He he is so mean that even bad

He is described as having unpleasant, sharp features in his face, such as, “pointed nose” and “thin lips” with “red eyes” and “wiry chin.” All of these things add to his thin, mean look and unpleasant personality. He is so cold hearted that even his body temperature is cold. He is like an ice box in a room, “he iced his office.” Nothing can warm him up, we are told, “No warmth could warm, no wintry weather chill him.” He is likened to the wintry weather by Dickens, “No wind was bitterer than he, no falling snow was more intent upon its purpose.” But Dickens says that even the weather can be described as “coming down handsomely.” Scrooge can’t be described like this he is so mean that even bad weather is better than him!

The animals in the street see Scrooge for how unpleasant he is, sensing his presence, “They tugged their owners into doorways.” Scrooge is hated by everybody, we are told nobody ever stopped him and we see that even the beggars are scared of him, “no beggar implored him to bestow a trifle.” He enjoys being like is, as he hates everybody around him, “but what did Scrooge care? It was the very thing he liked—-wanting all human sympathy to keep its distance.” Dickens describes the scene and the weather of a particular Christmas eve- it fits Scrooges personality very well, “It was cold bleak biting weather.”

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Dickens tells us that the fog is really bad he says, “The fog came pouring in at every chink and keyhole.” He describes the houses opposite where Scrooge lives as “mere phantoms.” This is the first mention of ghosts and so is a hint of what will come. Scrooge has a fire in his office but it can’t give much heat, because it is described as “a very small fire.” This adds to the impression we already have of his meanness and this is made even worse by the description of his clerk’s fire, “it looked like one coal.” We think his clerk is scared of him, “but he couldn’t replenish it”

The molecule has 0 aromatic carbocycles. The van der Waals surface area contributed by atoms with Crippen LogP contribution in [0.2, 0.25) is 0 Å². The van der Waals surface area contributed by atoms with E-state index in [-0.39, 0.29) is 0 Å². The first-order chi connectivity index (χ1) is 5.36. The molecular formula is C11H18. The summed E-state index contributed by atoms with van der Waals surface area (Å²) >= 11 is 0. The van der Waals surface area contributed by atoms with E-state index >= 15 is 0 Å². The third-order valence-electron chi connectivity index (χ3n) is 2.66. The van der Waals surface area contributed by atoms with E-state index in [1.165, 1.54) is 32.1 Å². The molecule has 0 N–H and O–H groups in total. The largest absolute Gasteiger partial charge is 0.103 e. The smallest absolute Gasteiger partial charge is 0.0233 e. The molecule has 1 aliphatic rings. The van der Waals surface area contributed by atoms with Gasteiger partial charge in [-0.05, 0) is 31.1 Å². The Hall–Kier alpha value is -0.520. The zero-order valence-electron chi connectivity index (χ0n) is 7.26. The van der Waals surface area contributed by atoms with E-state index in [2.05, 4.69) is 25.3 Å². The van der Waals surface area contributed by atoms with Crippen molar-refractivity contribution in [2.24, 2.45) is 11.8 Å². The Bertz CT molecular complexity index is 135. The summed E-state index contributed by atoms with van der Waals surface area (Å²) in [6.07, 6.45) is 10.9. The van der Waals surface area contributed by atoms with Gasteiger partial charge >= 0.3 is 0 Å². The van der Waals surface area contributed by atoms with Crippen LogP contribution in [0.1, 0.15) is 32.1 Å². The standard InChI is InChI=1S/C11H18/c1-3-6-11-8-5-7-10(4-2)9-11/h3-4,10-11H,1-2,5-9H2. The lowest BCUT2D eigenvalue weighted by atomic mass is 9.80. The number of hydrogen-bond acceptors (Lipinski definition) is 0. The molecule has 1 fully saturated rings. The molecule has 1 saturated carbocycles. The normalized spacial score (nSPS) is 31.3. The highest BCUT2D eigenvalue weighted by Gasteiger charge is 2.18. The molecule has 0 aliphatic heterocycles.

When Scrooges nephew enters the office the atmosphere changes and he is in strong contrast of everybody, and everything around him. We are told, “He had so heated himself–he was all in a glow–his face was ruddy and handsome, his eyes sparkled.” Scrooge’s unpleasant miserable nature comes out in his reaction to his nephew when he says, “Bah Humbug!” In contrast to this his nephew is described as having a “cheerful voice,” he is happy and bright and not afraid of Scrooge.

Scrooge thinks happiness depends on money, “What reasons have you to be merry? You’re poor enough.” but the irony is that Scrooge is unhappy and miserable, because he’s alone, although he is filthy rich. His nephew answers, “What reason have you to be morose? You’re rich enough.” Scrooge is permanently cross and won’t be cheered up, he’s happy being miserable, “Don’t be cross uncle? What else can I be?”

In conclusion throughout this first section of the novel, we see that Dickens leads his readers to react to Scrooge in a negative way. We do not feel any sympathy for him and we see how mean and unpleasant he is through the way he speaks and his actions. Dickens’ descriptions of him, by liking him to the weather using similes, makes us dislike scrooge.